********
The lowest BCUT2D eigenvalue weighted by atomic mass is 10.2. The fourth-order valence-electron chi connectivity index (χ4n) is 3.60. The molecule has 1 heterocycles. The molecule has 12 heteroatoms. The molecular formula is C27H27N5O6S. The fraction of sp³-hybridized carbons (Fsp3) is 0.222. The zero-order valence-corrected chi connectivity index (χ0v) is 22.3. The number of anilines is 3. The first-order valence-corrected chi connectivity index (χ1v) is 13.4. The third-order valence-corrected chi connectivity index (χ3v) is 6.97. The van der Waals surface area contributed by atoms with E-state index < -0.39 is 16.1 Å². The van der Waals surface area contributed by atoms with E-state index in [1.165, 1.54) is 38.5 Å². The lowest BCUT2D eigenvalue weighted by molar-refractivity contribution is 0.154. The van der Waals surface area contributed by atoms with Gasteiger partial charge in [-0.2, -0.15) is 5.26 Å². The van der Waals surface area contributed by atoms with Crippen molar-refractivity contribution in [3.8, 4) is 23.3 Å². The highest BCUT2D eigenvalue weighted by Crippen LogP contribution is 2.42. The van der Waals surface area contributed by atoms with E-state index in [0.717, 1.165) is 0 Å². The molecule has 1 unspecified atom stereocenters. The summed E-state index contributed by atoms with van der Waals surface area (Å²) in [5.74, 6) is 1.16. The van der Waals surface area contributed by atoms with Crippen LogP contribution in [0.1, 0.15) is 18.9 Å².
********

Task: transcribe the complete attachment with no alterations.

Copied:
The lowest BCUT2D eigenvalue weighted by atomic mass is 10.2. The fourth-order valence-electron chi connectivity index (χ4n) is 3.60. The molecule has 1 heterocycles. The molecule has 12 heteroatoms. The molecular formula is C27H27N5O6S. The fraction of sp³-hybridized carbons (Fsp3) is 0.222. The zero-order valence-corrected chi connectivity index (χ0v) is 22.3. The number of anilines is 3. The first-order valence-corrected chi connectivity index (χ1v) is 13.4. The third-order valence-corrected chi connectivity index (χ3v) is 6.97. The van der Waals surface area contributed by atoms with E-state index < -0.39 is 16.1 Å². The van der Waals surface area contributed by atoms with E-state index in [1.165, 1.54) is 38.5 Å². The lowest BCUT2D eigenvalue weighted by molar-refractivity contribution is 0.154. The van der Waals surface area contributed by atoms with Gasteiger partial charge in [-0.2, -0.15) is 5.26 Å². The van der Waals surface area contributed by atoms with Crippen molar-refractivity contribution in [3.8, 4) is 23.3 Å². The highest BCUT2D eigenvalue weighted by Crippen LogP contribution is 2.42. The van der Waals surface area contributed by atoms with E-state index in [0.717, 1.165) is 0 Å². The molecule has 1 unspecified atom stereocenters. The summed E-state index contributed by atoms with van der Waals surface area (Å²) in [5.74, 6) is 1.16. The van der Waals surface area contributed by atoms with Crippen LogP contribution in [0.1, 0.15) is 18.9 Å².